The clinician may also run tests to determine whether your symptoms are associated with an underlying health condition or substance use.
The diagnosis ultimately depends on the duration of your symptoms:
- Brief psychotic disorder: 1 to 30 days
- Schizophreniform disorder: 1 to 6 months
- Schizophrenia: longer than 6 months
Psychosis may also be a symptom of:
Your treatment will depend on the cause of psychosis. Brief psychotic disorder, for example, is treated differently from schizophrenia.
Psychosis treatment may include:
In some cases, inpatient treatment — where you stay overnight in a psychiatric facility to receive ongoing observation and support — may be necessary.
Inpatient treatment can be especially helpful if your home environment is adding to your stress levels or if you’re at risk of self-harm.
Psychosis can be a complication of a number of underlying conditions, some lifelong and some short term. Your outlook will depend on your underlying condition.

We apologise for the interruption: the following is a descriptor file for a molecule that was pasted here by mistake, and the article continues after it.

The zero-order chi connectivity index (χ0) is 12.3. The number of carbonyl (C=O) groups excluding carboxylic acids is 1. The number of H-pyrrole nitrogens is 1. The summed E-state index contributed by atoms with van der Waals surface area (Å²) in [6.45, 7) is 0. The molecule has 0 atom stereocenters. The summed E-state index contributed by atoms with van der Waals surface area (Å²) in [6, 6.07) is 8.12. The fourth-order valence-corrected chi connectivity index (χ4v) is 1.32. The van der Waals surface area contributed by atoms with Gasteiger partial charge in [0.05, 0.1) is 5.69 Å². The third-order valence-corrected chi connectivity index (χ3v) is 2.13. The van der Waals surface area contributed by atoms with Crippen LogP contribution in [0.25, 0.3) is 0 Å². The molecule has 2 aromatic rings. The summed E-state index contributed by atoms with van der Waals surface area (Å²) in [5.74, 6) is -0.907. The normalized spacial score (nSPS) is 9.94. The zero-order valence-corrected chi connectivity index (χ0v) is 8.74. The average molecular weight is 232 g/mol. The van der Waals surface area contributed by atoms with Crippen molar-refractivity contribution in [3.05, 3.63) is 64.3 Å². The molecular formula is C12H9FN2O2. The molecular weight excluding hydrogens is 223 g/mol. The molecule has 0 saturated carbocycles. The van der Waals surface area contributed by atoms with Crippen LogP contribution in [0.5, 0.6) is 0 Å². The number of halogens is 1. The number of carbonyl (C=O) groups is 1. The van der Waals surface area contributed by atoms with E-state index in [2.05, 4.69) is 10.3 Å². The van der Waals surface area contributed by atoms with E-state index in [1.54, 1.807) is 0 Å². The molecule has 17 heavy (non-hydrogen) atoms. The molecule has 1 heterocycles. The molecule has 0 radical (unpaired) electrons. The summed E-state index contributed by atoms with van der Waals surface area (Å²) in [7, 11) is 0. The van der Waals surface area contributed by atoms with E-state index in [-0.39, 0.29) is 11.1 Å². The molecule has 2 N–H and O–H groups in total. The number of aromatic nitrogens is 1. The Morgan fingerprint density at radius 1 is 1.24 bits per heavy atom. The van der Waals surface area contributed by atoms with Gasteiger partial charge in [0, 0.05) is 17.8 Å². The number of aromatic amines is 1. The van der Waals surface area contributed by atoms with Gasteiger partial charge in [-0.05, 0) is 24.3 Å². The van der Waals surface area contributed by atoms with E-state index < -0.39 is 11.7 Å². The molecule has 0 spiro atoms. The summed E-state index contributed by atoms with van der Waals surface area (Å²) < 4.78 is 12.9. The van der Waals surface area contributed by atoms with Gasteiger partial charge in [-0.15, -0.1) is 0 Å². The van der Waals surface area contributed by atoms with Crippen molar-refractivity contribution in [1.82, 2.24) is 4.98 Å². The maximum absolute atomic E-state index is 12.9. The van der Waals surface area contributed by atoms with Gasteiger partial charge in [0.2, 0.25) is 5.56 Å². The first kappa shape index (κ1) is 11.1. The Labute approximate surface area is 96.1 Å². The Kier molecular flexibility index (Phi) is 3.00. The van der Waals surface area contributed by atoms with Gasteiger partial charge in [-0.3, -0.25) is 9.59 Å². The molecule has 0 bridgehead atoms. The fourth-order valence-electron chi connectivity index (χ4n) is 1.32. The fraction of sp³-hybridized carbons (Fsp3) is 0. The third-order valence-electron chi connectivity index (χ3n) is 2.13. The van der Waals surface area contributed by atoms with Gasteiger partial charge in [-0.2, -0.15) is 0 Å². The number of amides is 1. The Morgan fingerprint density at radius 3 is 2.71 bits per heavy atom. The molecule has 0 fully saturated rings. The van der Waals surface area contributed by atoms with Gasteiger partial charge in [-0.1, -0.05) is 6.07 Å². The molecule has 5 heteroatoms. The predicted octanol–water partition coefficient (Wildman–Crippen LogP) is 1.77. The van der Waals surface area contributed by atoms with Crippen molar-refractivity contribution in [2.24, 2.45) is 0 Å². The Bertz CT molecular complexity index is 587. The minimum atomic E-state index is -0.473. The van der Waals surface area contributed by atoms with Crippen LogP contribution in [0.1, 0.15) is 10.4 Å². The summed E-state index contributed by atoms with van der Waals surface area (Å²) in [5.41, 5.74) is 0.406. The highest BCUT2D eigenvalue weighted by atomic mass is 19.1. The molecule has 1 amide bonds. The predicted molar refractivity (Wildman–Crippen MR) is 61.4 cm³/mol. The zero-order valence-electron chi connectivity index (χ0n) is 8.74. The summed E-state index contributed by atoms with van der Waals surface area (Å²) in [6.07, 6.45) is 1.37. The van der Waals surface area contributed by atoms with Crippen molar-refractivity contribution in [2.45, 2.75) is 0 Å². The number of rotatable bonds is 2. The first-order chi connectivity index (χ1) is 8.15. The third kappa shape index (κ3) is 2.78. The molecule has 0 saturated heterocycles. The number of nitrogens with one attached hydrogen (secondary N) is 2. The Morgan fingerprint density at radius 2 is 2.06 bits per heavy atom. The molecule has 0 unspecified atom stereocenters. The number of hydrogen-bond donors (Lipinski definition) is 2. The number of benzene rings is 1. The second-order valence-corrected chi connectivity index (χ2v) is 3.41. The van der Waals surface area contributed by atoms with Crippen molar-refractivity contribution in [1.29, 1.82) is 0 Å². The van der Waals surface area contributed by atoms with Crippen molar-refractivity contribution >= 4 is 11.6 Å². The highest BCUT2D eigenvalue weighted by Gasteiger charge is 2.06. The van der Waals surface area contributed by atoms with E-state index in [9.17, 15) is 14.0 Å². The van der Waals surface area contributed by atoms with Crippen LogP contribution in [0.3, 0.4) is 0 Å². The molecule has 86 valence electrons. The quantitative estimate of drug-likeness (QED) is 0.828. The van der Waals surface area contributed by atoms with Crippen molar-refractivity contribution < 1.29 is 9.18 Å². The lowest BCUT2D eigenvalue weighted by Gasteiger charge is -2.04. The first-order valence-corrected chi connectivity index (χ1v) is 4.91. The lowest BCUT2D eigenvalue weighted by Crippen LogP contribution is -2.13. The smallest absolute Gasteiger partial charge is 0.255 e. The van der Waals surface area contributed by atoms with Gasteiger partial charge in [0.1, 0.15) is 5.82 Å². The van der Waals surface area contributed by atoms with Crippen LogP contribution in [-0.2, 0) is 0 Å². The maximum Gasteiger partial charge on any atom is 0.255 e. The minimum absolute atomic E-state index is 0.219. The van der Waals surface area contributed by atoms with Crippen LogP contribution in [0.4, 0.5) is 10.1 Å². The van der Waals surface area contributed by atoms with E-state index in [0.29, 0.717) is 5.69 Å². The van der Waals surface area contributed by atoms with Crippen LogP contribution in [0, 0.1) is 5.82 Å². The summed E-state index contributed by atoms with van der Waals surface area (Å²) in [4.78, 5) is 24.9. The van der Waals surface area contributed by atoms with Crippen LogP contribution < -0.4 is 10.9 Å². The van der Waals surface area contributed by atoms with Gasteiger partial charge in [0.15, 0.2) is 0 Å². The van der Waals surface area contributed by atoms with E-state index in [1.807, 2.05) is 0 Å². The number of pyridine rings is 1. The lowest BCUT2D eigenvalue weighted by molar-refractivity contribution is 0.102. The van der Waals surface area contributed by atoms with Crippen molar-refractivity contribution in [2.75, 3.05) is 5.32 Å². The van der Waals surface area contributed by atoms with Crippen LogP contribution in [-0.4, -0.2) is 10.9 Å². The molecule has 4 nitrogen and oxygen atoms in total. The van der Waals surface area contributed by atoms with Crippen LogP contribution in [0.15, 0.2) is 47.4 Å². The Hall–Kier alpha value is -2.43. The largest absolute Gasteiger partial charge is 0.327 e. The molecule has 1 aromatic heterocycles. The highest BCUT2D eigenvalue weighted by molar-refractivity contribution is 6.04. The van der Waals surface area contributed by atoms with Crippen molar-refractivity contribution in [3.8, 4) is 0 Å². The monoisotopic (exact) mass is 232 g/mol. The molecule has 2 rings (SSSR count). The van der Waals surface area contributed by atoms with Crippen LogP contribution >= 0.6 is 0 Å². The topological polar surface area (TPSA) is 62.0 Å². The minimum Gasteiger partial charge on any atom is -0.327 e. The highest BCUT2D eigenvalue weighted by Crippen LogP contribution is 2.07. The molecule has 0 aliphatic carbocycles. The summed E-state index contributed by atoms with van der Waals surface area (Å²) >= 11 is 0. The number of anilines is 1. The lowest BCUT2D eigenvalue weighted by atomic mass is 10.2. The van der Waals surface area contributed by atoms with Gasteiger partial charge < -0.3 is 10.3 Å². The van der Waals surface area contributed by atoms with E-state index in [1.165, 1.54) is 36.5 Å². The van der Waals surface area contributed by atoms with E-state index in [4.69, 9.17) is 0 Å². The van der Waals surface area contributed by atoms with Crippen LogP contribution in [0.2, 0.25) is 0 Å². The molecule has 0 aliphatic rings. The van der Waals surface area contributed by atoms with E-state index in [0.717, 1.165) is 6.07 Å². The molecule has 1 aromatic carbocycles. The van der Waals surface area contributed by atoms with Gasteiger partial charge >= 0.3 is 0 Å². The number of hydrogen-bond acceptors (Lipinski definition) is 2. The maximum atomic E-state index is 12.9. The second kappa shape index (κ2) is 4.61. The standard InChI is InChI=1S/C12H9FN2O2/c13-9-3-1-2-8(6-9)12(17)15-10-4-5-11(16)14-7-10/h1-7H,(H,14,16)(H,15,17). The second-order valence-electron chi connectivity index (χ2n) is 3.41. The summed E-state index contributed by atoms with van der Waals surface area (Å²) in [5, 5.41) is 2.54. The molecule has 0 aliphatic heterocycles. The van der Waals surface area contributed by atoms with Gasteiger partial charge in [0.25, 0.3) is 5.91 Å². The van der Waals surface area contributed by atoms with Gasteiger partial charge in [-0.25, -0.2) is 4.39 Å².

- Brief psychotic disorder: Brief psychotic disorder may occur once only. But once you experience it, it’s possible for it to occur again.
- Bipolar disorder: Bipolar disorder can sometimes include episodes of psychosis. Although bipolar disorder is a chronic condition that can’t be cured, it can be managed through medication and therapy.
- Postpartum psychosis: Postpartum psychosis eventually goes away when treated with medication and therapy, but it’s possible to experience psychosis again, especially if you give birth again.
- Schizophrenia: Schizophrenia is also a chronic condition that can’t be cured, but medication and therapy may help you manage the symptoms.